Ryan Gosling praises Detroit's legacy of refrigeration

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In a recent article in the Los Angeles Times, actor Ryan Gosling talked about his debut film as a writer and director, The Lost River, which was shot in Detroit. A native Canadian, Gosling spoke about the appeal of the Motor City:

"It started by going to Detroit," said Gosling, 34, of the story's origins. "I think for a lot of Canadian kids, Detroit was like the pinup girl in your locker, the locker in your heart. I was just crushin' on the States pretty hard. And Detroit, because it was closest, but also because of what it was, sort of embodied America to me: Motown, the Model T, techno, Eminem, the refrigerator, really that whole iconic America."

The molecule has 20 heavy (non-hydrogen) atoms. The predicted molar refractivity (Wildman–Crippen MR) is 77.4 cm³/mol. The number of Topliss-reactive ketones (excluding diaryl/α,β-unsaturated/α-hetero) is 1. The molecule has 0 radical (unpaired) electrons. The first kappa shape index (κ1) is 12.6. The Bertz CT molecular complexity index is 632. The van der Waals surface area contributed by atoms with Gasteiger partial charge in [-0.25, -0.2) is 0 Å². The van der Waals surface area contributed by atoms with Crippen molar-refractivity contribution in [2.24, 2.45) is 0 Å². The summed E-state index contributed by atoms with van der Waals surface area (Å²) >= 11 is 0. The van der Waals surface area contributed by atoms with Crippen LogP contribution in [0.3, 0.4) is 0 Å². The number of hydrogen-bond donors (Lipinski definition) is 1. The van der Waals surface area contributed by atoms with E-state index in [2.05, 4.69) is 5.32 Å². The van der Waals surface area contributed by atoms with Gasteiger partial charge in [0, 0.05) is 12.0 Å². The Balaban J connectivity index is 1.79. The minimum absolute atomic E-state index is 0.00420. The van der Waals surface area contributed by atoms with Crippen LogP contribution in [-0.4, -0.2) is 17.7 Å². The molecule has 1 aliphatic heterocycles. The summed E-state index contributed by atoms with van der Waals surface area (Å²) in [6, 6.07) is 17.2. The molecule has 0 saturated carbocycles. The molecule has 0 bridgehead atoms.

Wait, the refrigerator? Out of Detroit's many contributions to the world, refrigeration isn't one of the first things that comes to our minds.



Indeed, the Detroit engineer Nathaniel Wales was one of the early pioneers in refrigeration technology, establishing the Electro-Automatic Refrigerating Company in 1914 with backing from a Buick Motor Car Company exec. The company later became Kelvinator.

So props to Gosling for appreciating Detroit's legacy of refrigeration. The Lost River, meanwhile, screened at SXSW this week, and is expected to get a theatrical and video on demand release next month. Audiences at last year's Cannes Festival apparently weren't too impressed by the film, though.


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